The Results Driven Culture of Coach G
There’s an age-old principle that to grow, an organization must first change or begin to change its culture.
The question “How do we grow?” is often “How do we change the firm’s culture to grow?” The answer is rarely as simply as pouring the coals to marketing or sales.
But the word culture itself is a fuzzy, hard-to-define term…until you experience the culture of the wrestling program at my son’s middle school.
Coach G runs a landscaping business by day, and, by afternoon, he is the head coach of my son’s middle school wrestling team.
Thirty plus years ago, he was a Pan American Games gold medalist, and he won state as a high schooler.
As a result, he has street cred. He is gruff. Short. Yells a lot. And his Spanish accent creates even more urgency when he barks an order. He is your Alpha Male’s older brother.
The other day, I picked up my son after a 7 AM Saturday morning practice. My son didn’t have to be at the practice. He doesn’t wrestle varsity; he is only a sixth grader.
But when Cory showed up, the coach apologized that his varsity wrestler wasn’t there so Cory could wrestle him.
“The next time I see him, I’m going kick his _____-_______ ___” (two adjectives and a short noun that a 12-year-old should never repeat).
Yes, that phrase. To my 12 year old. Like the fathers and mothers of all wrestlers at the school, I coughed lightly and almost chortled when Cory relayed the story to me. I shrugged my shoulders.
Coach G is not your typical suburban authority figure.
The other day he held a short, matter-of-fact parent meeting. About halfway through, an eighteen-month-old began to cry. Coach G stopped his address to the parents, walked over to child and, in front of his mother, demanded that he stop crying. “You don’t cry when I’m talking.”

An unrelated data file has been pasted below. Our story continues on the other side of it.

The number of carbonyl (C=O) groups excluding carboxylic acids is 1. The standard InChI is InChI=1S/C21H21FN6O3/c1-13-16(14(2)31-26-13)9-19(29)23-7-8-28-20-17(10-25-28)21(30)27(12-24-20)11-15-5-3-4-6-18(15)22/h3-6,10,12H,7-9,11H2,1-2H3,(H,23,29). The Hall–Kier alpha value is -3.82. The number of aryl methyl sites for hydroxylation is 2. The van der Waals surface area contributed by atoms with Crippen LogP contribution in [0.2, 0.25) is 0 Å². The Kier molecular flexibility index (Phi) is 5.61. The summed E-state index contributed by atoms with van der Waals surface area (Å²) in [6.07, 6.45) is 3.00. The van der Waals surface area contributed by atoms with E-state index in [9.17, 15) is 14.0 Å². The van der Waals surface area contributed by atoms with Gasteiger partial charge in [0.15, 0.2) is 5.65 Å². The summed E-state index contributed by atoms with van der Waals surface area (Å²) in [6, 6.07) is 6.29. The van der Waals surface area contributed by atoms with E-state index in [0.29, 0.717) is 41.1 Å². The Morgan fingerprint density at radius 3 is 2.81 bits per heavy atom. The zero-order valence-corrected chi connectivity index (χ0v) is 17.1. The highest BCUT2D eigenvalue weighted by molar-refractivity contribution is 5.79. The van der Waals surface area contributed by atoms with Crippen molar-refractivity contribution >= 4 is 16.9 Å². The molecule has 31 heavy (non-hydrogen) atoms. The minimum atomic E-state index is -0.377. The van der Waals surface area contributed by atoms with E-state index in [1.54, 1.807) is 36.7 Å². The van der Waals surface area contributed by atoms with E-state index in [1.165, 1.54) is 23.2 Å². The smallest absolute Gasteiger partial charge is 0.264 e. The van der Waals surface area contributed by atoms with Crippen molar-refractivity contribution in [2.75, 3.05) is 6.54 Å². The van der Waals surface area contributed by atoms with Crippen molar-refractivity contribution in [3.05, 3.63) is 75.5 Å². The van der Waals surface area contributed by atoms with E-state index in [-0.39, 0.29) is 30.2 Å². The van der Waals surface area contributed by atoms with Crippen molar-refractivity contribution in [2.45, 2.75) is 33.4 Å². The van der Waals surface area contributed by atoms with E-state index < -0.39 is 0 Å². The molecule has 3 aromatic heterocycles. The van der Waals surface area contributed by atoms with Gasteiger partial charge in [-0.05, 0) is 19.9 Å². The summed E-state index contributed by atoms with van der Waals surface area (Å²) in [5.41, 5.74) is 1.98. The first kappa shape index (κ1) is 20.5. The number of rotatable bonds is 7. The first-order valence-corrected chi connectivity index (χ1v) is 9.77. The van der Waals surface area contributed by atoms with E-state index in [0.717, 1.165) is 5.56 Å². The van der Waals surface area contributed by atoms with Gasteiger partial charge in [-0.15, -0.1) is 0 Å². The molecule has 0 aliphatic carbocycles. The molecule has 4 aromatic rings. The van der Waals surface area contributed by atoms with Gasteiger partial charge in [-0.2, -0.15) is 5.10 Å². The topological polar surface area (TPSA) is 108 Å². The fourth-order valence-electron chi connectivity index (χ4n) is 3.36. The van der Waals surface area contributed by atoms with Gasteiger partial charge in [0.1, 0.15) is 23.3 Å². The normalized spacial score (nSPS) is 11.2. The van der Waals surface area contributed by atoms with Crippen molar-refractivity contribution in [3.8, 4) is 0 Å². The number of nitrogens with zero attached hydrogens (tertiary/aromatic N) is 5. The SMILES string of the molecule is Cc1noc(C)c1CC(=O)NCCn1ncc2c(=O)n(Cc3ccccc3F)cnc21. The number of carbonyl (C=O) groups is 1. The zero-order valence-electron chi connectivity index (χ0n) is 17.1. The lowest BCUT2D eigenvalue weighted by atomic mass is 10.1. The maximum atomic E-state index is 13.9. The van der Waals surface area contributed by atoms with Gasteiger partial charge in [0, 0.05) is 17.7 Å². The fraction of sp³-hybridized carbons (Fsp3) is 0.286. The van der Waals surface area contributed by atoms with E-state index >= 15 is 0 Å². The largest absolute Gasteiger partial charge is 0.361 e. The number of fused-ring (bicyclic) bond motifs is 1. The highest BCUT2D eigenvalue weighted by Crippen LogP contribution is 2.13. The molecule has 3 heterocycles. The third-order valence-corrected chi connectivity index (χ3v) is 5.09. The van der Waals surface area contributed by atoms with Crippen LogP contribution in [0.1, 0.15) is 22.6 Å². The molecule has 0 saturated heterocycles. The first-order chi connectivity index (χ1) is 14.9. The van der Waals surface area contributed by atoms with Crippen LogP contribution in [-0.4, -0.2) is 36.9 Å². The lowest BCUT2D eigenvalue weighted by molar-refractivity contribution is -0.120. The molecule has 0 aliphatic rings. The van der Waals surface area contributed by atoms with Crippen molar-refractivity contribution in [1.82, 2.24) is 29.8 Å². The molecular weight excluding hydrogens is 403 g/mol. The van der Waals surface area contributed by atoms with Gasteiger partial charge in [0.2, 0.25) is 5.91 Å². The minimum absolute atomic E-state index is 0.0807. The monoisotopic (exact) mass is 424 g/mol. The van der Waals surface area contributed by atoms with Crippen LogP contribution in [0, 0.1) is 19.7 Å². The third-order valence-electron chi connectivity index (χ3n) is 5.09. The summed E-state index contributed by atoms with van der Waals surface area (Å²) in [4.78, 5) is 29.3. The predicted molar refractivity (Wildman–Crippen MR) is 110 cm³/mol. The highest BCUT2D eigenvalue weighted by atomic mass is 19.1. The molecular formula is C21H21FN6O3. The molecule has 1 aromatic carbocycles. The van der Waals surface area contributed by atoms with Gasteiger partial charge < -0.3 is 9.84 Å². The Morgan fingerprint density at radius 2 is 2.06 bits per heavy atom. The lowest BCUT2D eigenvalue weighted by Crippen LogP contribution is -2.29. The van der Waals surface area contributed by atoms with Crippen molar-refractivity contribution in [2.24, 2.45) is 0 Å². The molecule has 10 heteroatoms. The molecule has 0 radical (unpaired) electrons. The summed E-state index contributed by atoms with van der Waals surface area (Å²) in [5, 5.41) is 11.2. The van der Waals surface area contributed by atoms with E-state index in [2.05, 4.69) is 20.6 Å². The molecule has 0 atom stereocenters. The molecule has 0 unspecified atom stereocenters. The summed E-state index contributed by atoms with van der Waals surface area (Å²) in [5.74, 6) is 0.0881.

We all laughed uneasily. Was Coach G serious? Or joking? No matter, the kid stopped crying. And we felt thankful once again that Coach G is our coach. “That’s just Coach G.”
Everything Is Black and White
In no other suburban context would Coach G’s language, attitude, and dictatorial style of leadership work. And no full-time, District 200 coach/teacher could apply even one of Coach G’s motivational techniques.
But his teams win. The last four years the middle school varsity wrestling team has not lost a dual meet or a tournament.
The boys both love and fear him. The parents see the experience as a kind of boy-to-man passage.
That is culture. Or, I should say, one kind of culture: clear expectations, a loud voice, a dash of fear, and what some parents might call a “potty mouth.”
I wouldn’t like a steady diet of “Coach G culture.” And his approach, of course, would never work in two of my life spheres─business and marriage.
But I must say that Coach G is an effective parenting tool. When I’m exasperated with Cory, I now pull out the big stick:
“I’m going to tell Coach G.”
We now have a results driven culture. At home.